In an alternative approach to verify that loss of wsc-1 is responsible for the mutant phenotype, we generated additional mutant alleles of the wsc-1 using RIP and compared them with the deletion strain. We found that wsc-1RIP mutants were indistinguishable from Δwsc-1 (Figure 1). We sequenced four of the wsc-1RIP alleles and verified that in all cases the gene had been inactivated by RIP mutations (GenBank accession #’s JQ520130 to JQ520133). We confirmed that the predicted sequence of wsc-1 is correct, that the gene has two introns, and encodes a 300 amino acid protein. The first sequenced allele, wsc-1RIP1, had 84 mutations in the coding region, including a mutated start of translation codon and 4 stop codons. The second sequenced allele, wsc-1RIP2, had 4 mutations in the coding region, including a stop codon at amino acid #91 and a mutation that disrupts the intron/exon boundary of the second intron. The third allele, wsc-1RIP3, had 77 mutations in the coding region, including 5 stop codons, the first of which occurs at amino acid #35. The final sequenced allele, wsc-1RIP4, had 131 mutations in the coding region, including a mutated start codon and 8 stop codons. From the numbers and locations of these mutations, we conclude that these alleles are unable to make functional WSC-1, confirming that the defects observed for Δwsc-1 are due to the deletion of wsc-1.

Δwsc-1 is Affected in Cell Wall Integrity and Asexual Development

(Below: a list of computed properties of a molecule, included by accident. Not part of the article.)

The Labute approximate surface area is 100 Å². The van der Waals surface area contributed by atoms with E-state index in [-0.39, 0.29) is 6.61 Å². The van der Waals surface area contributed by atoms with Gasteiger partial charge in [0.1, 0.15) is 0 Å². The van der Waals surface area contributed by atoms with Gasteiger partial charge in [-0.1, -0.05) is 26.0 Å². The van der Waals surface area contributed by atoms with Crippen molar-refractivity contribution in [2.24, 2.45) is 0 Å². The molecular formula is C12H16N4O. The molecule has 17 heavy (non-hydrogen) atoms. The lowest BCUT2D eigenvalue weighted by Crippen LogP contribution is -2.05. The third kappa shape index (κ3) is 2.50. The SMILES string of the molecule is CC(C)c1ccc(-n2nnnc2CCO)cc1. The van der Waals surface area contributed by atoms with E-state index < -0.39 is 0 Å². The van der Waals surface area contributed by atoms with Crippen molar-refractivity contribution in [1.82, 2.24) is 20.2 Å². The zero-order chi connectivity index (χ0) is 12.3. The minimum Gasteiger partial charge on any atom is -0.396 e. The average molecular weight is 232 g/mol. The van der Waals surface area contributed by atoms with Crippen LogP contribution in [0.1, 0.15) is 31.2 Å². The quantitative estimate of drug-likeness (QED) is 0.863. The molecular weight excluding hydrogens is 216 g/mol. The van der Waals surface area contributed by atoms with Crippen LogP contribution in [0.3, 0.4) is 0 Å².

To further characterize Δwsc-1, the mutant was subjected to a variety of stress reagents and to a morphological characterization. Δwsc-1 was sensitive to presence of the glucan inhibitor caspofungin and the chitin synthesis inhibitor calcofluor white, indicating that the mutant has a cell wall defect (Table 1). Δwsc-1 also had alterations in its vegetative growth pattern, and displayed strong morphological defects during asexual development (Figures 1 and 2). Δwsc-1 grew very slowly, with a spreading colonial morphology, and a major reduction in the formation of aerial hyphae and conidia. These phenotypes are similar to mutants defective in components of the mak-1 CWI MAP kinase cascade [15], [16], [37], suggesting that WSC-1 may function in regulating cell wall biogenesis through the MAK-1 pathway. However, MAK-1 kinase cascade mutants are also cell fusion defective and unable to produce female mating structures, called protoperithecia, while Δwsc-1 was cell fusion competent and able to go through the sexual phases of the N. crassa life cycle (Figure 2; Table 1). This suggested that the canonical CWI pathway may not be involved in intercellular communication and sexual development.